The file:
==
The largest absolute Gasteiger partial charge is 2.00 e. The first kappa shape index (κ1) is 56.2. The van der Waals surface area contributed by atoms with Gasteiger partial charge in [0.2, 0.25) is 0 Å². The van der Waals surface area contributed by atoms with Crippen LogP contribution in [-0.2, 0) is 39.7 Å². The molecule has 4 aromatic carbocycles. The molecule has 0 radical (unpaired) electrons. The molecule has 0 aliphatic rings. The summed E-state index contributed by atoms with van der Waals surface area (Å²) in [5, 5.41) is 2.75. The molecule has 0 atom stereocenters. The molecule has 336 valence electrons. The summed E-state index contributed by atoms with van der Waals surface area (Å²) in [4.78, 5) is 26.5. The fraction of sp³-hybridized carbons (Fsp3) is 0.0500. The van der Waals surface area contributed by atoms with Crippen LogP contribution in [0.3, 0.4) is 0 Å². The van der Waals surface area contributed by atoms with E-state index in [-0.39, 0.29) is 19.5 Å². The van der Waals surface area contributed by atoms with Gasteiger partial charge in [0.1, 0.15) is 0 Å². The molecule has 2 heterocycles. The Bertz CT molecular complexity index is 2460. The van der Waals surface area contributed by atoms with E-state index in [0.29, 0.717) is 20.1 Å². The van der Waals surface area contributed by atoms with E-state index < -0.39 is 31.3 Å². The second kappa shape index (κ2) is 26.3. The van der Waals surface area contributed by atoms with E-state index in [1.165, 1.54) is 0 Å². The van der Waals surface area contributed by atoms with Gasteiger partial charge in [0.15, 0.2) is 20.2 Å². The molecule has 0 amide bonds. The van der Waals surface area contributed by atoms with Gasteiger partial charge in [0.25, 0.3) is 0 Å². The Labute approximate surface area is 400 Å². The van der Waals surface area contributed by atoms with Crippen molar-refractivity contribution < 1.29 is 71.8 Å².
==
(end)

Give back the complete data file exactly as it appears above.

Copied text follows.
The largest absolute Gasteiger partial charge is 2.00 e. The first kappa shape index (κ1) is 56.2. The van der Waals surface area contributed by atoms with Gasteiger partial charge in [0.2, 0.25) is 0 Å². The van der Waals surface area contributed by atoms with Crippen LogP contribution in [-0.2, 0) is 39.7 Å². The molecule has 4 aromatic carbocycles. The molecule has 0 radical (unpaired) electrons. The molecule has 0 aliphatic rings. The summed E-state index contributed by atoms with van der Waals surface area (Å²) in [5, 5.41) is 2.75. The molecule has 0 atom stereocenters. The molecule has 336 valence electrons. The summed E-state index contributed by atoms with van der Waals surface area (Å²) in [4.78, 5) is 26.5. The fraction of sp³-hybridized carbons (Fsp3) is 0.0500. The van der Waals surface area contributed by atoms with Crippen LogP contribution in [0.3, 0.4) is 0 Å². The van der Waals surface area contributed by atoms with E-state index in [-0.39, 0.29) is 19.5 Å². The van der Waals surface area contributed by atoms with Gasteiger partial charge in [0.1, 0.15) is 0 Å². The molecule has 2 heterocycles. The Bertz CT molecular complexity index is 2460. The van der Waals surface area contributed by atoms with E-state index in [0.29, 0.717) is 20.1 Å². The van der Waals surface area contributed by atoms with E-state index < -0.39 is 31.3 Å². The second kappa shape index (κ2) is 26.3. The van der Waals surface area contributed by atoms with E-state index in [1.165, 1.54) is 0 Å². The van der Waals surface area contributed by atoms with Gasteiger partial charge in [0.15, 0.2) is 20.2 Å². The molecule has 0 amide bonds. The van der Waals surface area contributed by atoms with Gasteiger partial charge in [0.25, 0.3) is 0 Å². The Labute approximate surface area is 400 Å². The van der Waals surface area contributed by atoms with Crippen molar-refractivity contribution < 1.29 is 71.8 Å².